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18 on the quality parameters such as color, shape, color homogeneity, defects and stem detection acquired from color image analysis. Blasco et al. (2007) proposed a region oriented segmentation algorithm for the defect detection in citrus peel. Unlike the pixel based segmentation which would require supervised learning and frequent training sessions, the proposed method was developed as an unsupervised learning alg orithm stressing the contrast between different objects of interest in the image. A group of researchers at the University of Florida has been working for some years on citrus yield monitoring and mapping. Annamalai et al. (2004) investigated a machine vis ion system to identify citrus fruit and to estimate fruit yield in real time. This system carried out the yield estimation based on the images on citrus trees before the harvesting. Chinchuluun et al. (2009) used machine vision to develop citrus counting a nd size measurement system for a canopy shake and catch harvester. Their machine vision system was installed on the canopy shake and catch harvester and was tested, but the vision system was not examined in a field harvesting scenario. Maja & Ehsani (2010) developed a load cell based citrus yield monitoring system for different citrus mechanical harvesting machines. The system utili z ed a GPS receiver and a mass flow sensor to create a yield map. The highest R 2 value between the true mass and the estimated m ass was 0.97 but the average percentage error was 9. 2 % for high flow rate s and 3.6% for smaller loads A nother study was conducted at the University of Florida to estimate debris mass from mechanical harvesting. Bansal et al. (2011) investigated an autom ated machine vision system for estimating debris in the citrus canopy shake and catch harvester during harvesting and reported an R 2 of 0.78 and an RMSE of 0.02 kg between the

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19 actual and estimated debris mass The debris materials include non citrus objec ts such as leaves and twigs which are collected along with citrus fruit during harvesting. Diseased debris is a primary source of spreading citrus diseases such as citrus canker. Hence, it is imperative to have an automated debris disposal system. In an ef fort to build such system, a citrus debris cleaning machine that collects debris postharvest was developed Previous yield monitoring systems were developed such that measurement took place during or before harvesting. This type of measurement could reduce estimation accuracy since debris or non fruit objects might be include d Hence, measurement after the removal of unnecessary objects would increase yield estimation accuracy. For such a system image acquisition after the cleaning process would be require d Objective The objective of this research was to develop a real time machine vision system for citrus mass and size estimation in the postharvest citrus debris cleaning machine To achieve fruit detection a supervised learning algorithm was developed a nd a modified version of the watershed algorithm was proposed. The fruit detection algorithms were developed such that they could form a basis for developing an advanced citrus yield mapping system in future research. Materials and Methods H ardware S ystem for M achine V ision A machine vision hardware system was developed consist ing of a CCD color camera (Bobcat GigE VGA, Imperx Inc., Boca Raton, FL USA ) (Fig. 2 1 a), two of white Exolights (MetaWhite Metaphase Technologies Inc., Bensalem, PA USA ), an incr emental encoder (CI20 CoreTech Stegmann Inc., Dayton, OH USA ) (Fig. 2c),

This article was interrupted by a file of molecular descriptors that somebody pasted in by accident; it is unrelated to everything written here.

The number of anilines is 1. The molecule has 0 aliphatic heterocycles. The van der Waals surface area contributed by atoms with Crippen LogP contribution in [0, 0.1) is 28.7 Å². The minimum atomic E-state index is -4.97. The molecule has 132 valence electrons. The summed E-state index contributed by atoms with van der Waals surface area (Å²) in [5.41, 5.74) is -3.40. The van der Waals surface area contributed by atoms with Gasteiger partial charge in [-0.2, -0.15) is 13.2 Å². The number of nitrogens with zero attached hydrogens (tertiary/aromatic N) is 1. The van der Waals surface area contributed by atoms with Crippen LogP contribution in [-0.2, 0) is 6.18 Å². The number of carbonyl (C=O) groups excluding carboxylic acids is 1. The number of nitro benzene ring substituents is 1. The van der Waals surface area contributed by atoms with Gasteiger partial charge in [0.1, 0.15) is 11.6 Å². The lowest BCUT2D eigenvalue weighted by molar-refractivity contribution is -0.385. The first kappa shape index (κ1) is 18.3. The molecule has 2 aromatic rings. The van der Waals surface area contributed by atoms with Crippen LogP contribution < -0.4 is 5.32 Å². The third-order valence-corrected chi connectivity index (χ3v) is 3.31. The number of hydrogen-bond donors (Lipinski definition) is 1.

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20 and a data acquisition card (DAQCard 6036E, National Instruments, Austin, TX USA ). A camera with high frame rates (206 fps) feature was chosen for the acquisition of clear high qu ality images. The size of the images acquired from the camera was 640 480 and the resolution was 0.78 1.16 mm pixel 1 To synchroni z e with the conveyor belt for image acquisition, an incremental encoder was installed on a rotating axis of the conveyor. The average speed of the conveyor belt was 0.67 m sec 1 The above hardware was installed in a citrus debris cleaning machine described previously The cleaning machine was operated by a power take off from the tractor and the tractor battery was used as a p ower source. In order to remove the effect of variations in sunlight, a housing that covers the camera and the two lights was designed (Fig. 2 1 b) The housing box was made of cardboard. The appropriate height of the camera was determined such that the ent ire area inside the housing could be acquired, and high quality images could be obtained with uniform illumination. For the uniform light distribution, high quality light was chosen which could provide shadow free illumination and diffused light. All hard ware setups are shown in Fig ure 2 1 S oftware D esign and A lgorithms An algorithm to estimate citrus mass based on machine vision was designed includ ing image rectification, image segmentation based on logistic regression model, morphological operations, hi ghly saturated area recovering (HSAR) and mass calibration algorithms. These are explained individually in detail later in the section. The block diagram representing the flow of the image processing algorithm is shown in Fig ure 2 2 The calculations invol ved in the image processing algorithm were implemented in MATLAB Version R2010b (The MathWorks Inc, Natick, MA, USA).